How to Determine ROI with SEO
As an SEO agency, one of the most common questions I get is how to track ROI with an ongoing SEO campaign. If you are passingly familiar with SEO, you probably know that it is a long-term game. This isn’t just some sales tactic to get a business on a retainer, it honestly takes a lot of work and that work has to be done in a very specific and somewhat scientific way in order to get results, especially for competitive business niches.
SEO is a balancing act. If you do too much at one time the website may be penalized by Google which will really set back your efforts. On the other hand, if you do too little or nothing at all you will never move the needle.
The point in explaining all this being, SEO is a long-term investment and as with any investment savvy business people want to know what is the ROI on that investment. So that begs the question, how do you track ROI with an SEO campaign? Well ultimately that is, of course, dependent on what your goal was with SEO, to begin with, so I will outline a few different scenarios below.
Determining ROI with SEO from a lead generation perspective
One of the most common reasons that businesses reach out for SEO services is to generate leads for their service based business. In this scenario, ROI is generally gauged on lead flow comparisons over time. We normally use software like What Converts or Call Rail to help with this. What you want to look for in this scenario is lead flow from organic sources and your Google My Business profile over time. Again SEO is a long-term game, so setting realistic timelines and achievable goals are very important.
Generally, in this scenario, we look at Cost per Lead (CPL) for a client and this CPL should slowly go down over time and more and more rankings are gained. For instance, if a client is paying $1000/mth for SEO and gets 10 organic leads those leads are currently costing $100/each. Setting a cost per lead and then a cost per client acquisition is the best strategy for determining ROI for SEO from a lead generation perspective.
Determining ROI with SEO for Ecommerce
While this could be a very long-winded explanation, I will keep it simple. The goal of implementing SEO for Ecom is obviously more sales. As a general rule more traffic will lead to more sales, but buyer beware because not all traffic is created equally. For this type of scenario, I recommend looking at rankings and traffic and then determine based on the data how those are correlating for sales.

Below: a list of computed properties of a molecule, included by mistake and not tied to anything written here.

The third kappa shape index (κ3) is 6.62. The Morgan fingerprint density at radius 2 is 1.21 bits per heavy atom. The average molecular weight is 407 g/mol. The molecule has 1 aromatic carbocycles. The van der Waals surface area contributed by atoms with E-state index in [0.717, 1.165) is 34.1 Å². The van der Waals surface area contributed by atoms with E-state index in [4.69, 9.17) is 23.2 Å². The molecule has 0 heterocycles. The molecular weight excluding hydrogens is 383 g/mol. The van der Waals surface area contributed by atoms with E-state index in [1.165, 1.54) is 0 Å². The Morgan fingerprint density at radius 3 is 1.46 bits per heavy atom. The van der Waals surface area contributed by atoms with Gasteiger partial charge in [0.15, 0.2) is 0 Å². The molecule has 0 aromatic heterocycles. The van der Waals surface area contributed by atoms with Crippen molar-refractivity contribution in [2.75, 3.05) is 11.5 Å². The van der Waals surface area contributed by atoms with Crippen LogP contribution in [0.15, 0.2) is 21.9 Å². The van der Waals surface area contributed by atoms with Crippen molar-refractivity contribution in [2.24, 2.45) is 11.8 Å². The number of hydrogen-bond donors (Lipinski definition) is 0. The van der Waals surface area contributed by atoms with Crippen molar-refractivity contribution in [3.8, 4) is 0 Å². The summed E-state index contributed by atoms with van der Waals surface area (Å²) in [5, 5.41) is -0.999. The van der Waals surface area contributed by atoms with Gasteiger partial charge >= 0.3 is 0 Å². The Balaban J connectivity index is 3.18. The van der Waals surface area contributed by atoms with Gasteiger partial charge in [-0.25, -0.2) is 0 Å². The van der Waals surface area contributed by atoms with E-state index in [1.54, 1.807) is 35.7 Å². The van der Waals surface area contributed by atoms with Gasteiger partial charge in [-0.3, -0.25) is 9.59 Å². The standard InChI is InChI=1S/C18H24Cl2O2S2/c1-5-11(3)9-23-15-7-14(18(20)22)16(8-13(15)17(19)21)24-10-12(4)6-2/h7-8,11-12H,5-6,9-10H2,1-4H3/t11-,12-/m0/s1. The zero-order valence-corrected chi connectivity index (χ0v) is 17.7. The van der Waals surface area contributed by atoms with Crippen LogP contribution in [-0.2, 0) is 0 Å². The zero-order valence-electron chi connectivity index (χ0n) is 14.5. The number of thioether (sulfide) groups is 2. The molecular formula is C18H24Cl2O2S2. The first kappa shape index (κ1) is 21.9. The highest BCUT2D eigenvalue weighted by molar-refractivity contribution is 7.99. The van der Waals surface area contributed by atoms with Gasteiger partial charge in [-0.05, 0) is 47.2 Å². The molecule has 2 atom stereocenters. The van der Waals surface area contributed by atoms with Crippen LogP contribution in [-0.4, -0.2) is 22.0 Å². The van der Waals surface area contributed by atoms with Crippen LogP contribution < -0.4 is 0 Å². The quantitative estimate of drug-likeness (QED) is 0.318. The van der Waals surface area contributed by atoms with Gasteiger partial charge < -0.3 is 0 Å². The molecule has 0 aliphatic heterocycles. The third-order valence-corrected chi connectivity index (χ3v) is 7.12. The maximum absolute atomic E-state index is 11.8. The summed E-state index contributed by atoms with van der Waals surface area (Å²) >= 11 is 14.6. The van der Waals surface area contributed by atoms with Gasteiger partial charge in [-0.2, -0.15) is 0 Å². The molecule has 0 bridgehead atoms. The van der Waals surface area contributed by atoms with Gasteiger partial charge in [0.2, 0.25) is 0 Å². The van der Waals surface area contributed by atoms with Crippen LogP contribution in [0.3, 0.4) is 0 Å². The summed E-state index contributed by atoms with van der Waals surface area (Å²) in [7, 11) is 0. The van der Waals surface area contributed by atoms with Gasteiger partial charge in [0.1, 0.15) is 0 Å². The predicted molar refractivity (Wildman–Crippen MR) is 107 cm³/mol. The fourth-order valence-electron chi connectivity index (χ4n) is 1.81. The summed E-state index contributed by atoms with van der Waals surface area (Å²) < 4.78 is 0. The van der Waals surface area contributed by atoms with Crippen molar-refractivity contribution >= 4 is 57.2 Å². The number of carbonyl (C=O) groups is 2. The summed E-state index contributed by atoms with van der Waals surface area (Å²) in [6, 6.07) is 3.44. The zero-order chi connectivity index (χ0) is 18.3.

For instance, if you are seeing a big increase in traffic but not in online sales, you may simply just be ranking now for things that are not relevant to your business. Conversely, if you see rankings way up but not traffic and sales are flat, you may be ranking for things with no search volume. This is why keyword research is so important during SEO campaigns. You must ensure that you are going after the right keywords and search terms out the gate. While some of the research may prove wrong, using free tools like Google Keyword Planner or paid tools like long tail pro, will make sure that you are at least going after keywords that have a shot in giving you not only increased traffic but also increased conversions and sales.
Determining ROI for other business types
Above I have outlined likely the two most common scenarios, but there are many others. For instance, many websites simply are paid based on traffic and sell ads on those websites. In this scenario, you will want to get as much relevant traffic as possible and would be a similar approach to the Ecom scenario previously described.
It is impossible to predict every scenario for a business looking into options for SEO, but if you use the above as a guide, you should find it useful to help gauge ROI for your SEO efforts. If you are working with a trustworthy provider, they should be able to provide unbiased data points that cover all of these areas, so you are armed with information.
Hope this helps and happy ranking!